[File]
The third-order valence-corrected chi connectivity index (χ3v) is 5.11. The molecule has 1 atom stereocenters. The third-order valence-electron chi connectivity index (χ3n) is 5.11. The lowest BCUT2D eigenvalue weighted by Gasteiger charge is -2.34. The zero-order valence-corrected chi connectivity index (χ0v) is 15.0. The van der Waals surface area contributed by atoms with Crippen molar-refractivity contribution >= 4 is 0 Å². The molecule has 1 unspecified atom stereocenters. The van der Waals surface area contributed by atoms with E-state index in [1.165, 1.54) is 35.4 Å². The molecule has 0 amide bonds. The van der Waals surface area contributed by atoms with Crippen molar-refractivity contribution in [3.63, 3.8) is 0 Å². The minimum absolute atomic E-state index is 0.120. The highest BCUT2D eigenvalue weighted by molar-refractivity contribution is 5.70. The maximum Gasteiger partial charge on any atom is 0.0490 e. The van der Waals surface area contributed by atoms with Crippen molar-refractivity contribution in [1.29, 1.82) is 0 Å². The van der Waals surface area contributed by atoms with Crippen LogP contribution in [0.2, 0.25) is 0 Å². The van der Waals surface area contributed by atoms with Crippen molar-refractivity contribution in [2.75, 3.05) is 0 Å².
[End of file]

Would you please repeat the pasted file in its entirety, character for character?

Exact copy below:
The third-order valence-corrected chi connectivity index (χ3v) is 5.11. The molecule has 1 atom stereocenters. The third-order valence-electron chi connectivity index (χ3n) is 5.11. The lowest BCUT2D eigenvalue weighted by Gasteiger charge is -2.34. The zero-order valence-corrected chi connectivity index (χ0v) is 15.0. The van der Waals surface area contributed by atoms with Crippen molar-refractivity contribution >= 4 is 0 Å². The molecule has 1 unspecified atom stereocenters. The van der Waals surface area contributed by atoms with E-state index in [1.165, 1.54) is 35.4 Å². The molecule has 0 amide bonds. The van der Waals surface area contributed by atoms with Crippen molar-refractivity contribution in [3.63, 3.8) is 0 Å². The minimum absolute atomic E-state index is 0.120. The highest BCUT2D eigenvalue weighted by molar-refractivity contribution is 5.70. The maximum Gasteiger partial charge on any atom is 0.0490 e. The van der Waals surface area contributed by atoms with Crippen molar-refractivity contribution in [1.29, 1.82) is 0 Å². The van der Waals surface area contributed by atoms with Crippen LogP contribution in [0.2, 0.25) is 0 Å². The van der Waals surface area contributed by atoms with Crippen molar-refractivity contribution in [2.75, 3.05) is 0 Å².